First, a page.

Max (Carolina Cold Fury Hockey Series #6)

Max (Carolina Cold Fury Hockey Series #6)

by Sawyer Bennett

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Overview

NEW YORK TIMES BESTSELLER • The Carolina Cold Fury’s hot new star shows his bad-boy teammates that even nice guys can score big in this steamy hockey romance from the bestselling author of Ryker and Hawke (“Sexy, emotional, and fantastic!” —Sandi Lynn).

The ice is a cold mistress. As the league’s most eligible goalie, Max Fournier has access to his fair share of willing puck bunnies, but right now he’s more interested in bringing home another championship than a one-night stand. A romantic at heart, Max believes in love; he’s just not great at relationships. So when he finally meets a nice girl who’s not blinded by his celebrity, he’s feeling the heat—and the pressure to save her from herself.

Between working two jobs and raising her sister’s kids, Julianne Bradley doesn’t have time for sports—or men. All she knows about Max is that he’s the sexiest customer to ever grace her gas-station counter. And he sees past her tired eyes and makes Jules yearn for things she can’t have: a glamorous fling, a passionate lover, and the time to enjoy both. Max makes her feel like Cinderella, even though Jules has enough baggage to crush a glass slipper. Luckily, he’s no prince—only a fierce competitor determined to win her heart.

The Carolina Cold Fury series from New York Times bestselling author Sawyer Bennett can be read together or separately:
ALEX
GARRETT
ZACK
RYKER
HAWKE
MAX
ROMAN
LUCAS
VAN
REED
MAREK

And don’t miss her Arizona Vengeance series:
BISHOP
ERIK
LEGEND

The Love Hurts series features sexy standalone novels:
SEX IN THE STICKS
JILTED

And the Sugar Bowl series is one treat you’ll want to read in order:
SUGAR DADDY
SUGAR RUSH
SUGAR FREE
 
“One of the best voices in contemporary romance.”—New York Times bestselling author Lauren Layne

“I really loved Max and Jules’s story. . . . Max Fournier—sigh—may just be the sweetest man alive, (you know what I mean!) he literally has a personality to melt the coldest of hearts.”—Jezabell Girl and Friends

“It was everything that I wanted from a Sawyer Bennett novel.”—Once Upon a Book Blog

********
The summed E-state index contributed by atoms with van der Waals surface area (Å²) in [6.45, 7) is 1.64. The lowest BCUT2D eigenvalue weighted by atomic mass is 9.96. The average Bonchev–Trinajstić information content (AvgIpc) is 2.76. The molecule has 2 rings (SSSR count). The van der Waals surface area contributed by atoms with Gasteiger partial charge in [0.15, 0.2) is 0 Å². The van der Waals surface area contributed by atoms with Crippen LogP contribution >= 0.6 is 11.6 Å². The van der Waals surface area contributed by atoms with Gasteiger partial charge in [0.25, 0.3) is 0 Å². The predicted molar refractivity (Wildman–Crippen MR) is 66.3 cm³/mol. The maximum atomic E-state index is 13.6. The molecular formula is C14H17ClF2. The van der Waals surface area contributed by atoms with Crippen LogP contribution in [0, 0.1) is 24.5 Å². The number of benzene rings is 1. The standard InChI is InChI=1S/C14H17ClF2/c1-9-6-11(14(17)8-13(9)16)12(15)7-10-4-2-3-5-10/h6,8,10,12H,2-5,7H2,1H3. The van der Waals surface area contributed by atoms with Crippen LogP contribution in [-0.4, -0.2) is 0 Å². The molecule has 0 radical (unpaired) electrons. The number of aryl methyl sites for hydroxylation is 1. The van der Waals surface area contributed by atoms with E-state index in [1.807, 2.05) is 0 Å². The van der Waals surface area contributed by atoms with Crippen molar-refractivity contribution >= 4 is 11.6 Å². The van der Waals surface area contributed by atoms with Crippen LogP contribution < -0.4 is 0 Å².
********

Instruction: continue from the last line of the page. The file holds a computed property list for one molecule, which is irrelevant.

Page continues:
“I absolutely loved it and could not put it down!”—Kelly’s Book Blog

Includes an excerpt from another Loveswept title.

Product Details

ISBN-13: 9781101968116
Publisher: Random House Publishing Group
Publication date: 12/13/2016
Series: Carolina Cold Fury Hockey Series , #6
Sold by: Random House
Format: NOOK Book
Pages: 304
Sales rank: 23,515
File size: 2 MB

About the Author

Since the release of her debut contemporary romance novel, Off Sides, in January 2013, Sawyer Bennett has released multiple books, many of which have appeared on the New York Times, USA Today, and Wall Street Journal bestseller lists.
 
A reformed trial lawyer from North Carolina, Sawyer uses real-life experience to create relatable, sexy stories that appeal to a wide array of readers. From new adult to contemporary romance, she writes something for just about everyone.
 
Sawyer likes her Bloody Marys strong, her martinis dirty, and her heroes a combination of the two. When not bringing fictional romance to life, Sawyer is a chauffeur, stylist, chef, maid, and personal assistant to a very active daughter, as well as a full-time servant to her adorably naughty dogs. She believes in the good of others and that a bad day can be cured with a great workout, cake, or even better, both.
 
Sawyer also writes general and women’s fiction under the pen name S. Bennett and sweet romance under the name Juliette Poe.

Read an Excerpt

I stick the nozzle in my gas tank, depress the handle and flip the catch down to hold it in place. Letting the petrol flow on its own, I head across the nearly empty parking lot to the gas station that is lit up like a bright beacon out here on Possum Track Road. I’m starved and I know my fridge is empty at home, so I’m going to break down and buy some junk food for my dinner. I just won’t tell Vale about it as I don’t feel like listening to her rag at me.